Workers’ Compensation & Temporary Workers In Florida
Most of the time, worker’s compensation benefits are granted to regular employees who injure themselves on the job. However, temporary workers, who come from staffing agencies, are also entitled to the same benefits if they sustain a work-related injury. If you are a seasonal or temporary worker who has been injured on the job, you should know that you have options to get your medical bills covered, instead of being left out in the proverbial cold.
Staffing Agencies Are Responsible
Florida law holds that any employer who has 4 or more employees – full or part time – must carry workers’ compensation coverage. For insurance purposes, temporary workers are considered employees of their staffing agency, so it is the staffing agency that is required to carry coverage in case you are injured on a job site. This responsibility even extends to direct-hire work (that is, when someone is hired for temporary work that turns into a permanent position with a company); the agency must ensure that your rights will be protected before this can go through.
Your staffing agency must also ensure that the amount of workers’ compensation they provide is appropriate to the work you will be performing. For example, the construction industry requires a higher amount of coverage than, say, office work – rates of injury in construction are significantly higher than the rates in white collar workplaces, and if your staffing agency will not cover the right amounts, you may be left in a situation where you have been injured and no one will pay your medical bills.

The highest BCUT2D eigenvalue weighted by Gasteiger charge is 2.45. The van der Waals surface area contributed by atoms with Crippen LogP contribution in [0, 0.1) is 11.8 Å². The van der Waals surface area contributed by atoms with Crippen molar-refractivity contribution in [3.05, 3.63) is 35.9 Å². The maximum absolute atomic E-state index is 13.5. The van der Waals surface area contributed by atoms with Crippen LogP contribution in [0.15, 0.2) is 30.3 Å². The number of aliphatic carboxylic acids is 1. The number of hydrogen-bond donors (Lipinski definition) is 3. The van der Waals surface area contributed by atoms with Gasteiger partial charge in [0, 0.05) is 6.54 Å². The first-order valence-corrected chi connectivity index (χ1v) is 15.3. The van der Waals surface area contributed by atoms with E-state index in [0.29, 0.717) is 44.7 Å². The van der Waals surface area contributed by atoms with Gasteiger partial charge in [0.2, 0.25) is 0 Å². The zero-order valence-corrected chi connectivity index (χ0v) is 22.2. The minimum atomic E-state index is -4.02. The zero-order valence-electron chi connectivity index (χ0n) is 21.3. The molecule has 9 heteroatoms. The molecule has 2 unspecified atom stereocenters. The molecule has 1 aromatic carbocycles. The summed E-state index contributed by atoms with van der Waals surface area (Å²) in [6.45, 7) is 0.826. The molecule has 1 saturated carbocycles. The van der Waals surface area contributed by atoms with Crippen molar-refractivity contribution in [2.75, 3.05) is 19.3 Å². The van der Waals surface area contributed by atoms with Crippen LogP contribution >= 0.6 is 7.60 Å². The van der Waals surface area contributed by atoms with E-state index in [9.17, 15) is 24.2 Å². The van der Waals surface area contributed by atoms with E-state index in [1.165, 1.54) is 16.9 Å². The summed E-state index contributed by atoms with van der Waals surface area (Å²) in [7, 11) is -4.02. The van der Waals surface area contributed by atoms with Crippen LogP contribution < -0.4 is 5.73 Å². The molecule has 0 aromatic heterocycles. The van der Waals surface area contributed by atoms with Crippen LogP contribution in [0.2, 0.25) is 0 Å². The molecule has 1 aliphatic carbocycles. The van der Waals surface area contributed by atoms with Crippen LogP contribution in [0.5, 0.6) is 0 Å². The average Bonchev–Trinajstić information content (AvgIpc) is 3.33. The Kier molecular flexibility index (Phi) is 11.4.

You May Get Caught In The Middle
Be advised that while a staffing agency may cover many of the issues that an employer would normally manage, the employer still has a say in issues that affect you. If your staffing agency is negligent in carrying the right amount of workers’ compensation insurance, you may decide to try and come to the client company to seek compensation. However, unless you have specifically verified that this is a good option prior to starting work, the client company will likely not cover your bills.
Normally, you are also foreclosed from trying to bring a suit or pursuing any other kind of legal remedy other than workers’ compensation. This is referred to as the “exclusive remedy” provision of Florida law. However, the law does hold that if your employer does not carry workers’ compensation (even though they are required to by law), the exclusive remedy provision does not apply, and you would then be able to sue the employer – in your case as a temporary worker, the staffing agency – in court.
Contact An Orlando Workers’ Compensation Attorney
The Orlando workers’ compensation attorneys at the Hornsby Law Group are happy to try and assist you with your case, since being injured on the job can seriously affect all aspects of your life, especially if you are a temporary worker – things are up in the air enough. Call our Orlando office today for a free consultation; we are happy to try and assist you.